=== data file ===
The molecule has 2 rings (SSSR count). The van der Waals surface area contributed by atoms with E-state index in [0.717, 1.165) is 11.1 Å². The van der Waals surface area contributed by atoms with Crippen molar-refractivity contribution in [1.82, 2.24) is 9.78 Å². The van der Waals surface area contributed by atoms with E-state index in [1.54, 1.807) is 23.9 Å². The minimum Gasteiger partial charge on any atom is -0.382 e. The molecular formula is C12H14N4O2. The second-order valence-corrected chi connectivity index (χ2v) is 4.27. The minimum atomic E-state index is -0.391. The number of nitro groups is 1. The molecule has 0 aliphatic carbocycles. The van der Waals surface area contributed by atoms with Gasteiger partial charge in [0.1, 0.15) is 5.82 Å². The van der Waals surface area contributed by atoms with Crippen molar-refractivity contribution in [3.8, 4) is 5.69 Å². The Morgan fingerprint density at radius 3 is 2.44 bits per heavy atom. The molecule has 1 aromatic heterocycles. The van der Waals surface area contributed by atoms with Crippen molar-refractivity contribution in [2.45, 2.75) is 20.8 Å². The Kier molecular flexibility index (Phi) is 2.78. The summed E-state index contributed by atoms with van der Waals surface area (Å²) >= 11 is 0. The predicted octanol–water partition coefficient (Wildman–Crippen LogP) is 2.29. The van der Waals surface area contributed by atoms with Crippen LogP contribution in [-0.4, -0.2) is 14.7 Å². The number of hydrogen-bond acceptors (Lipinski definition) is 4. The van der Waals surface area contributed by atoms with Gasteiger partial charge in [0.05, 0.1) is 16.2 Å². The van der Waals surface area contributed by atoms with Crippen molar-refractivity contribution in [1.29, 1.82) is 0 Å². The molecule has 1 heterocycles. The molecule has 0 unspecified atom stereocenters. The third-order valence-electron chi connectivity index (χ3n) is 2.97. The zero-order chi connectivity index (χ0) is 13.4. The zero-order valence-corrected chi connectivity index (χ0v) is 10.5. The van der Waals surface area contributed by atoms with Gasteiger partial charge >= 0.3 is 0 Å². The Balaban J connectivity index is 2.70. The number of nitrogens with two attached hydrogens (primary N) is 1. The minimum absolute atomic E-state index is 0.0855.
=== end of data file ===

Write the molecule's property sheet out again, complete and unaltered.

The molecule has 2 rings (SSSR count). The van der Waals surface area contributed by atoms with E-state index in [0.717, 1.165) is 11.1 Å². The van der Waals surface area contributed by atoms with Crippen molar-refractivity contribution in [1.82, 2.24) is 9.78 Å². The van der Waals surface area contributed by atoms with E-state index in [1.54, 1.807) is 23.9 Å². The minimum Gasteiger partial charge on any atom is -0.382 e. The molecular formula is C12H14N4O2. The second-order valence-corrected chi connectivity index (χ2v) is 4.27. The minimum atomic E-state index is -0.391. The number of nitro groups is 1. The molecule has 0 aliphatic carbocycles. The van der Waals surface area contributed by atoms with Gasteiger partial charge in [0.1, 0.15) is 5.82 Å². The van der Waals surface area contributed by atoms with Crippen molar-refractivity contribution in [3.8, 4) is 5.69 Å². The Morgan fingerprint density at radius 3 is 2.44 bits per heavy atom. The molecule has 1 aromatic heterocycles. The van der Waals surface area contributed by atoms with Crippen molar-refractivity contribution in [2.45, 2.75) is 20.8 Å². The Kier molecular flexibility index (Phi) is 2.78. The summed E-state index contributed by atoms with van der Waals surface area (Å²) >= 11 is 0. The predicted octanol–water partition coefficient (Wildman–Crippen LogP) is 2.29. The van der Waals surface area contributed by atoms with Crippen LogP contribution in [-0.4, -0.2) is 14.7 Å². The number of hydrogen-bond acceptors (Lipinski definition) is 4. The van der Waals surface area contributed by atoms with Gasteiger partial charge in [0.05, 0.1) is 16.2 Å². The van der Waals surface area contributed by atoms with Crippen molar-refractivity contribution in [1.29, 1.82) is 0 Å². The molecule has 1 heterocycles. The molecule has 0 unspecified atom stereocenters. The third-order valence-electron chi connectivity index (χ3n) is 2.97. The zero-order chi connectivity index (χ0) is 13.4. The zero-order valence-corrected chi connectivity index (χ0v) is 10.5. The van der Waals surface area contributed by atoms with Gasteiger partial charge >= 0.3 is 0 Å². The Balaban J connectivity index is 2.70. The number of nitrogens with two attached hydrogens (primary N) is 1. The minimum absolute atomic E-state index is 0.0855.